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Geography is not Destiny. Geography, Institutions and Literacy in England, 1837-1863


  • Gregory Clark

    () (University of California, Davis)

  • Rowena Gray

    () (University of Essex)


Geography made rural society in the south-east of England unequal. Economies of scale in grain growing created a farmer elite and many landless labourers. In the pastoral north-west, in contrast, family farms dominated, with few hired labourers and modest income disparities. Engerman and Sokoloff (2012) argue that such differences in social structure between large plantations in the southern Americas, and family farming in the north, explain the rise of schooling in the north, and its absence in the south. We show, however, that rural literacy across England 1810-45 was not determined by geographically driven inequality. There were substantial differences in literacy by region, but driven by culture not geography. Geography is not destiny.

Suggested Citation

  • Gregory Clark & Rowena Gray, 2012. "Geography is not Destiny. Geography, Institutions and Literacy in England, 1837-1863," Working Papers 0015, European Historical Economics Society (EHES).
  • Handle: RePEc:hes:wpaper:0015

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    References listed on IDEAS

    1. Cinnirella, Francesco & Hornung, Erik, 2016. "Landownership concentration and the expansion of education," Journal of Development Economics, Elsevier, vol. 121(C), pages 135-152.
    2. Easterly, William, 2007. "Inequality does cause underdevelopment: Insights from a new instrument," Journal of Development Economics, Elsevier, vol. 84(2), pages 755-776, November.
    3. Guido Tabellini, 2010. "Culture and Institutions: Economic Development in the Regions of Europe," Journal of the European Economic Association, European Economic Association, vol. 8(4), pages 677-716, June.
    4. Sascha Becker & Ludger Wößmann, 2008. "Luther and the Girls: Religious Denomination and the Female Education Gap in 19th Century Prussia," CESifo Working Paper Series 2414, CESifo Group Munich.
    5. Becker, Sascha O. & Woessmann, Ludger, 2010. "The effect of Protestantism on education before the industrialization: Evidence from 1816 Prussia," Economics Letters, Elsevier, vol. 107(2), pages 224-228, May.
    6. Mitchener, Kris James & McLean, Ian W, 2003. "The Productivity of US States since 1880," Journal of Economic Growth, Springer, vol. 8(1), pages 73-114, March.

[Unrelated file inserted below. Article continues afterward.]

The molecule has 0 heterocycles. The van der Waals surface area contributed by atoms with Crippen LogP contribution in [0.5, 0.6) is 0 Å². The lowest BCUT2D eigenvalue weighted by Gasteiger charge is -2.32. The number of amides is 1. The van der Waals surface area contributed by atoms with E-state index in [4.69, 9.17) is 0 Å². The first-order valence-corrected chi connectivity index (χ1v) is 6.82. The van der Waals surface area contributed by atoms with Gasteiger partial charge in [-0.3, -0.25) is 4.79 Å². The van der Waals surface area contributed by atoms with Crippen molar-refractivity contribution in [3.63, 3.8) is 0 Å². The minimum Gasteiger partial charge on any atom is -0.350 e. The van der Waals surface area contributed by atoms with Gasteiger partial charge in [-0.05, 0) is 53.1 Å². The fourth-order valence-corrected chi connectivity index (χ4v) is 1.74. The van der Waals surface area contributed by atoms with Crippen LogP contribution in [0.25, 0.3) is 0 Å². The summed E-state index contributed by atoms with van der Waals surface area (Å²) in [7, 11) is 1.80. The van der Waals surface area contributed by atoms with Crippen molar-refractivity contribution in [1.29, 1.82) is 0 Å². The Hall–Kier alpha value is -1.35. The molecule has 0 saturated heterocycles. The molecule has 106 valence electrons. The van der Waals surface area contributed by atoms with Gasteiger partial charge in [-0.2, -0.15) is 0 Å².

7. Williamson,Jeffrey G., 1990. "Coping with City Growth during the British Industrial Revolution," Cambridge Books, Cambridge University Press, number 9780521364805, May.
    8. Oded Galor & Omer Moav & Dietrich Vollrath, 2005. "Land Inequality and the Emergence of Human Capital Promoting Institutions," Development and Comp Systems 0502018, EconWPA.
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    Cited by:

    1. Abdul-Gafaru Abdulai, 2014. "Rethinking spatial inequalities in development: the primacy of politics and power relations," Brooks World Poverty Institute Working Paper Series esid-029-14, BWPI, The University of Manchester.
    2. Morgan Kelly & Joel Mokyr & Cormac Ó Gráda, 2015. "Roots of the Industrial Revolution," Working Papers 201524, School of Economics, University College Dublin.
    3. Kelly, Morgan & Mokyr, Joel & Grada, Cormac O, 2015. "Roots of the Industrial Revolution," CAGE Online Working Paper Series 248, Competitive Advantage in the Global Economy (CAGE).

    More about this item


    Comparative regional history; European education history; human capital development;

    JEL classification:

    • N93 - Economic History - - Regional and Urban History - - - Europe: Pre-1913
    • N33 - Economic History - - Labor and Consumers, Demography, Education, Health, Welfare, Income, Wealth, Religion, and Philanthropy - - - Europe: Pre-1913
    • O15 - Economic Development, Innovation, Technological Change, and Growth - - Economic Development - - - Economic Development: Human Resources; Human Development; Income Distribution; Migration

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